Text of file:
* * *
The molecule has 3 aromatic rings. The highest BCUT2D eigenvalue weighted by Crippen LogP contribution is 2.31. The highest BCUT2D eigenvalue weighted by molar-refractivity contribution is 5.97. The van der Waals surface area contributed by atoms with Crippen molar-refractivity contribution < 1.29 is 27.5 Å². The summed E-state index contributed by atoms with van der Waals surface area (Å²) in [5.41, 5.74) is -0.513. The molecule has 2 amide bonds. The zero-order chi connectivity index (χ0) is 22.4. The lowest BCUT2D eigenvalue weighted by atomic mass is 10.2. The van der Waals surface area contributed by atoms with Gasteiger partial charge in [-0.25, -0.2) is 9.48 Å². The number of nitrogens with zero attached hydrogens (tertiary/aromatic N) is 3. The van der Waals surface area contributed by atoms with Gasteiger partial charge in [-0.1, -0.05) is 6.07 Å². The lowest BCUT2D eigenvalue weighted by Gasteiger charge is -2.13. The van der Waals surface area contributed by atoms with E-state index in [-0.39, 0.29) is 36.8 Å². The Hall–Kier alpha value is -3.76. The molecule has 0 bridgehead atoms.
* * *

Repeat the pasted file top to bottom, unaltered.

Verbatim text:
The molecule has 3 aromatic rings. The highest BCUT2D eigenvalue weighted by Crippen LogP contribution is 2.31. The highest BCUT2D eigenvalue weighted by molar-refractivity contribution is 5.97. The van der Waals surface area contributed by atoms with Crippen molar-refractivity contribution < 1.29 is 27.5 Å². The summed E-state index contributed by atoms with van der Waals surface area (Å²) in [5.41, 5.74) is -0.513. The molecule has 2 amide bonds. The zero-order chi connectivity index (χ0) is 22.4. The lowest BCUT2D eigenvalue weighted by atomic mass is 10.2. The van der Waals surface area contributed by atoms with Gasteiger partial charge in [-0.25, -0.2) is 9.48 Å². The number of nitrogens with zero attached hydrogens (tertiary/aromatic N) is 3. The van der Waals surface area contributed by atoms with Gasteiger partial charge in [-0.1, -0.05) is 6.07 Å². The lowest BCUT2D eigenvalue weighted by Gasteiger charge is -2.13. The van der Waals surface area contributed by atoms with E-state index in [-0.39, 0.29) is 36.8 Å². The Hall–Kier alpha value is -3.76. The molecule has 0 bridgehead atoms.